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Hypotheses - PowerPoint PPT Presentation

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Hypotheses. 9/4/2012. Readings. Chapter 1 The Measurement of Concepts (14-23) (Pollock ) Chapter 2 Measuring and Describing Variables (Pollock) (pp.28-31). Opportunities to discuss course content. Office Hours For the Week. When Wednesday 11-1 Thursday 8-12 And by appointment.

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  • Chapter 1 The Measurement of Concepts (14-23) (Pollock)
  • Chapter 2 Measuring and Describing Variables (Pollock) (pp.28-31)
office hours for the week
Office Hours For the Week
  • When
    • Wednesday 11-1
    • Thursday 8-12
    • And by appointment
course learning objectives
Course Learning Objectives
  • Students will learn the research methods commonly used in behavioral sciences and will be able to interpret and explain empirical data.
  • Students will learn the basics of research design and be able to critically analyze the advantages and disadvantages of different types of design. 
turning things empirical
Turning things empirical
  • We experience it
  • We Define it
  • We give it value (operationalize)
  • We develop a hypothesis to explain/predict what we experienced in step 1
units of analysis1
Units of analysis
  • The unit about which information is collected and that provides the basis of analysis
  • Each member of a population is an element
  • Why they are important?
individual unit
Individual Unit
  • The lowest form of data
  • People, congressmen, presidents, etc
aggregate data
Aggregate Data
  • A collection of individual level units
  • Often measured in percentages
  • Footprints
ecological fallacy
Ecological Fallacy
  • this arises when an aggregate/ecological level phenomenon is used to make inferences at the individual level.
  • Taking statewide data and applying to individuals
  • Does everyone in MS go to church?
the exception fallacy
The Exception Fallacy
  • taking one person\'s behavior, attributes, etc and applying it to an entire group
  • Using 1 example to define group behavior
what is a hypothesis
What Is a Hypothesis
  • An educated Guess
  • These are explicit Statements
  • They Try to explain a relationship
  • But they are only tentative until tested
the null hypothesis
The Null Hypothesis
  • The Statement of No Relationship
  • What we want to disprove
  • The Basic start of research


correlative hypothesis
Correlative Hypothesis
  • “there is a relationship between x and y”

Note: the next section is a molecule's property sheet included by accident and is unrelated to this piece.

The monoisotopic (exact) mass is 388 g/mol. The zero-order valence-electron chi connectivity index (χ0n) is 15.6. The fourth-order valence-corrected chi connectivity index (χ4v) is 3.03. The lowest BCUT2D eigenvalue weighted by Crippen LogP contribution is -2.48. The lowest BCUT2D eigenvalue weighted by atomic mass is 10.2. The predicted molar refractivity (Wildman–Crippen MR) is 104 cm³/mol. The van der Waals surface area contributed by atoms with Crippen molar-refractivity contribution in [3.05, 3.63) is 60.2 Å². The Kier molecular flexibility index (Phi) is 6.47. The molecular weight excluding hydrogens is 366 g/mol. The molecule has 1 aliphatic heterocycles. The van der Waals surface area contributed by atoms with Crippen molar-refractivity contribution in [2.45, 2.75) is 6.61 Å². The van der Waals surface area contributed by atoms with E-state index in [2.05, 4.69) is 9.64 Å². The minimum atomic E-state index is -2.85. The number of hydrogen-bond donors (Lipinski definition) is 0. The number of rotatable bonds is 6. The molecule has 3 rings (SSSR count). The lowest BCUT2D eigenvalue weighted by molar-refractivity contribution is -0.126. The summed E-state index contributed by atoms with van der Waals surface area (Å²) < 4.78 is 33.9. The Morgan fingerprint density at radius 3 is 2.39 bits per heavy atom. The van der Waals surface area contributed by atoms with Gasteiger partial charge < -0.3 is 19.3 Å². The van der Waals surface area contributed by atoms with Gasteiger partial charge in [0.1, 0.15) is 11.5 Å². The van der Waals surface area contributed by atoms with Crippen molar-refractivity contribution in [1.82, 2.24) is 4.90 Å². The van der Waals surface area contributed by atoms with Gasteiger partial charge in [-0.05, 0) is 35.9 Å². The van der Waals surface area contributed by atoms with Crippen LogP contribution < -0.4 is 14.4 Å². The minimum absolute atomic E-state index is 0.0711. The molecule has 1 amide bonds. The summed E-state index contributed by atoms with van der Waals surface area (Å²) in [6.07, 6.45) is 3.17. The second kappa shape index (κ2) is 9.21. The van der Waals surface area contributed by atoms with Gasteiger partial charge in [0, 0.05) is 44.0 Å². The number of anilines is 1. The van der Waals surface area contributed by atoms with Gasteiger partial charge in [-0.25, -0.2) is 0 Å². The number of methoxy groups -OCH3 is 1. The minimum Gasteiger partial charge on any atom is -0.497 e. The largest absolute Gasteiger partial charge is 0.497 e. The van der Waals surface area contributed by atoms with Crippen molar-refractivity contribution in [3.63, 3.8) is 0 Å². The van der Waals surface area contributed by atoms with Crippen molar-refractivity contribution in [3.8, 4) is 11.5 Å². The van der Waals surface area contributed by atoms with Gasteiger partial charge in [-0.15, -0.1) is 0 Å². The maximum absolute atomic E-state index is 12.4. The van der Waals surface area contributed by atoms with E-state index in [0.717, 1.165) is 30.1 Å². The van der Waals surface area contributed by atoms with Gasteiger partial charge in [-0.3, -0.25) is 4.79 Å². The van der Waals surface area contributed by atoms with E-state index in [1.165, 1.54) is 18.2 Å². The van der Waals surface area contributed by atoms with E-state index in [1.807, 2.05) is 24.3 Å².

• A very weak statement
positive hypothesis
Positive Hypothesis
  • A directional hypothesis
  • “as the independent variable increases, the dependent variable increases”
negative relationship hypothesis
Negative Relationship/Hypothesis
  • “As the independent variable increases, the dependent variable decreases”
  • Also called an inverse hypothesis
  • Y=log(x)
  • The dependent variable changes rapidly, followed by less change
  • The Relationship forms a curve!
  • The dependent variable increases to a point, and which point it begins to decrease
the laffer curve
The Laffer Curve
  • The Debate over taxes
  • Ben Stein
hulk hogan
Hulk Hogan
  • Roddy Piper (4:44)
  • King Kong Bundy (2:56)
stating a hypothesis
Stating a hypothesis

There is a _____(direction)________relationship

between ________and ____________

good hypotheses are empirical
Good Hypotheses are Empirical
  • Something that we can Measure
good hypothesis are
Good Hypothesis are



Always State a direction

Always identify the iv and the d.v.

Avoid the correlative hypothesis

  • Apply to more than one case
good hypotheses are plausible
Good Hypotheses are Plausible
  • There needs to be a Real world justification for why they are related
  • If Chewbacca lives on Endor, you must acquit
good hypotheses are testable
Good Hypotheses are Testable
  • You have to be able to test your hypothesisor it is just speculation.
non tautological
  • Your independent and dependent variables are separate concepts
what is a causal hypothesis
What is a causal hypothesis?
  • The Boldest Hypothesis out there
  • A relationship that will occur 100% at all times, no exceptions
  • Difficult to Prove
to prove a causal hypothesis
To Prove a Causal Hypothesis
  • A Change in the Independent Variable will always cause a change in the dependent variable.
  • A change in X always precedes a change in Y
  • X is necessary and sufficient to cause a change in Y